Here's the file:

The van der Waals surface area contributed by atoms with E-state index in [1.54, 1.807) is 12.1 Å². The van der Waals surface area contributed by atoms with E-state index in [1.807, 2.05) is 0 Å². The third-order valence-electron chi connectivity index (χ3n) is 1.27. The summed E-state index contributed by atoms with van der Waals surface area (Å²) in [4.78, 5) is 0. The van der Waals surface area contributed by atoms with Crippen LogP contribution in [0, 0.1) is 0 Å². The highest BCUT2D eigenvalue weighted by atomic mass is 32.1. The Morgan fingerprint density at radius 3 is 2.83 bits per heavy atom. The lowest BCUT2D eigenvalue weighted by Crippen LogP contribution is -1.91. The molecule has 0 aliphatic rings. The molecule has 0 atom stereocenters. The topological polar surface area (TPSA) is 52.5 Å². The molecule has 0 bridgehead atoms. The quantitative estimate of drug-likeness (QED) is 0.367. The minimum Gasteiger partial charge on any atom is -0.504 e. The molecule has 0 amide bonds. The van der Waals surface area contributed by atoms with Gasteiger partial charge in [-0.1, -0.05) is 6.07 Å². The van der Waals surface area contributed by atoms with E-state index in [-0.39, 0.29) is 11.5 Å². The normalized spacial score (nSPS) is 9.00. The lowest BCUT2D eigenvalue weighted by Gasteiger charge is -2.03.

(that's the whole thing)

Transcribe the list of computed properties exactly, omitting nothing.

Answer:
The van der Waals surface area contributed by atoms with E-state index in [1.54, 1.807) is 12.1 Å². The van der Waals surface area contributed by atoms with E-state index in [1.807, 2.05) is 0 Å². The third-order valence-electron chi connectivity index (χ3n) is 1.27. The summed E-state index contributed by atoms with van der Waals surface area (Å²) in [4.78, 5) is 0. The van der Waals surface area contributed by atoms with Crippen LogP contribution in [0, 0.1) is 0 Å². The highest BCUT2D eigenvalue weighted by atomic mass is 32.1. The Morgan fingerprint density at radius 3 is 2.83 bits per heavy atom. The lowest BCUT2D eigenvalue weighted by Crippen LogP contribution is -1.91. The molecule has 0 aliphatic rings. The molecule has 0 atom stereocenters. The topological polar surface area (TPSA) is 52.5 Å². The molecule has 0 bridgehead atoms. The quantitative estimate of drug-likeness (QED) is 0.367. The minimum Gasteiger partial charge on any atom is -0.504 e. The molecule has 0 amide bonds. The van der Waals surface area contributed by atoms with Gasteiger partial charge in [-0.1, -0.05) is 6.07 Å². The van der Waals surface area contributed by atoms with E-state index in [-0.39, 0.29) is 11.5 Å². The normalized spacial score (nSPS) is 9.00. The lowest BCUT2D eigenvalue weighted by Gasteiger charge is -2.03.